Spring is coming early in 3/4 of national parks, according to a new study. Awesome? Not so much. As flowers bloom earlier every year, it’s disrupting the link between the wildflowers and the arrival of birds, bees, and butterflies that feed on and pollinate the flowers. In Shenandoah, an earlier spring is giving invasive plants a head start, and they’re displacing native wildflowers, leading to costly management issues.
Before the 1960s almost everything about living openly as a lesbian, gay, bisexual, or transgender (LGBT) person was illegal. New York City laws against homosexual activities were particularly harsh. The Stonewall Uprising on June 28, 1969 is a milestone in the quest for LGBT civil rights and provided momentum for a movement.
Vine Creek Ranch at Death Valley National Park. Steady drought and record summer heat make Death Valley a land of extremes. Towering peaks are frosted with winter snow. Rare rainstorms bring vast fields of wildflowers. Lush oases harbor tiny fish and refuge for wildlife and humans. Despite its morbid name, a great diversity of life survives in Death Valley.
Located 2,600 miles southwest of Hawaii, the National Park of American Samoa is the most remote unit of the National Park System and the U.S. National Park south of the Equator. The Park spreads across three islands, 9,500 acres of tropical rainforest, and 4,000 acres of ocean, including coral reefs. While remote, the islands of American Samoa, true to the meaning of the word Samoa (Islands of Sacred Earth), are welcoming and offer beautiful landscapes and centuries of culture and history.
Salazar Announces National Park Service Will Waive Fees on August 14 and 15
Last edited 4/25/2016
WASHINGTON – Secretary of the Interior Ken Salazar today announced that the National Park Service will waive entrance fees on August 14 and 15 to encourage all Americans to visit our national parks.
“This fee-free weekend provides an opportunity for individuals and families alike to take an affordable vacation or to explore a nearby park they have never visited before,” Salazar said. “I encourage everyone to take advantage of the free admission to visit not only our greatest natural wonders but also our nation's historic and cultural icons.”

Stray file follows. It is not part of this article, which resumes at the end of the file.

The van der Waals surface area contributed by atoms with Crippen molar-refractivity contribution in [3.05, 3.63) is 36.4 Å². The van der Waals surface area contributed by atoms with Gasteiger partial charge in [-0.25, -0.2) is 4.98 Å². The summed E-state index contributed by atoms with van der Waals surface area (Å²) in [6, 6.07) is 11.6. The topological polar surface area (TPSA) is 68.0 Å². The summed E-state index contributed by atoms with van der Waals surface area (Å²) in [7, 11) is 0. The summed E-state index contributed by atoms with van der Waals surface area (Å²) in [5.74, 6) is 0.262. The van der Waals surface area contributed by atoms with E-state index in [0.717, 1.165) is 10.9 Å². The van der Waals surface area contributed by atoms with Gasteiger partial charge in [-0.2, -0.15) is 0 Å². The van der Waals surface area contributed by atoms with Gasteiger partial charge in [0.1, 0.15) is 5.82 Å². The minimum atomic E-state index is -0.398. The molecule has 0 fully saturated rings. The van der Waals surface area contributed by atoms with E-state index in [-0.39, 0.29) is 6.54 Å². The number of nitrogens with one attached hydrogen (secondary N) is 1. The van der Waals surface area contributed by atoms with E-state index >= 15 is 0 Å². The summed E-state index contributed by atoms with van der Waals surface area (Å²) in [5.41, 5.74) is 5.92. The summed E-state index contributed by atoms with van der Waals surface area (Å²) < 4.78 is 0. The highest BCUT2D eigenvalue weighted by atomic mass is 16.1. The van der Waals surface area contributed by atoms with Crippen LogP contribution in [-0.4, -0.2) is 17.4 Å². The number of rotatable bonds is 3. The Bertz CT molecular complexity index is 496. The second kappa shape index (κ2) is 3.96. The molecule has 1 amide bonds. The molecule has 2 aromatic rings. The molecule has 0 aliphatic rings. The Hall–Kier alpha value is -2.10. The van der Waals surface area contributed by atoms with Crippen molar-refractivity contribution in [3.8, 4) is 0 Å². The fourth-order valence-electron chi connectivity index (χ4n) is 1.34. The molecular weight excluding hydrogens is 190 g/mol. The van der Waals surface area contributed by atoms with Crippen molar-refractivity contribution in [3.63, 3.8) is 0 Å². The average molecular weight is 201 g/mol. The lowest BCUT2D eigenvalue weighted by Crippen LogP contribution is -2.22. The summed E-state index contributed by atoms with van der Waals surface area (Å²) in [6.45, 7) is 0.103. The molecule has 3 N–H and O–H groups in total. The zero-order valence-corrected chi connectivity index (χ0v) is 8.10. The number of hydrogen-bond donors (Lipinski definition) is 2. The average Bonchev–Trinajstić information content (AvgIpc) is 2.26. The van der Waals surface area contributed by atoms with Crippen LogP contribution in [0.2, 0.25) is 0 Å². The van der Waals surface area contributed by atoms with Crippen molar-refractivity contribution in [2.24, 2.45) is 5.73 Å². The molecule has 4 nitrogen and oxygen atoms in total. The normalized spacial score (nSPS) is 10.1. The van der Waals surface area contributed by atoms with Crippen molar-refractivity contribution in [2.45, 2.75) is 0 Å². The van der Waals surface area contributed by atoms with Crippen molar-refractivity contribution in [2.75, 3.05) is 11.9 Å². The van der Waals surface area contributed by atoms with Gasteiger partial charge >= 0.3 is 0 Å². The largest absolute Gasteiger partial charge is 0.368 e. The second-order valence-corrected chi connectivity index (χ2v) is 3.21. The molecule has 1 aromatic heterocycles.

There are 391 national parks located across the country in 49 states, many of which will hold free events on August 14 and 15. A complete list by park or state is available at www.nps.gov. A sampling of offerings include:
Ranger-led programs with free instruction and equipment loans for those who want to get wet. Enjoy snorkeling at Cape Cod, kayaking at DeSoto, or canoeing in Congaree or Big Cypress. Prefer to simply chill out near the water? Bring your blanket to one of the 50 parks with beaches.
Watch history come to life at military encampments and firing demonstrations at Antietam, Gettysburg, Fort Laramie, Fort McHenry, Fort Vancouver, Fort Stanwix, Fort Matanzas, Kings Mountain, Wilson Creek, Kennesaw Mountain, and Yorktown.
Dance or tap your toes to the sounds of the Pig War Band at San Juan Island, Cajun music at Jean Lafitte, Ojibwe music at Grand Portage, mountain music on the Blue Ridge Parkway, folk songs at Carl Sandburg, classical music at Saint-Gaudens, or dulcimer music on the Natchez Trace Parkway.
The entrance fees being waived at the 146 sites usually charge for admission range from $3 to $25. There are 246 other parks that do not have entrance fees so you can plan a free visit year-round. The fee free waiver does not include other fees collected in advance or by contractors—such as fees charged for camping, reservations, tours and use of concessions.
The National Park Service website provides information to help the public plan their park adventures at www.nps.gov.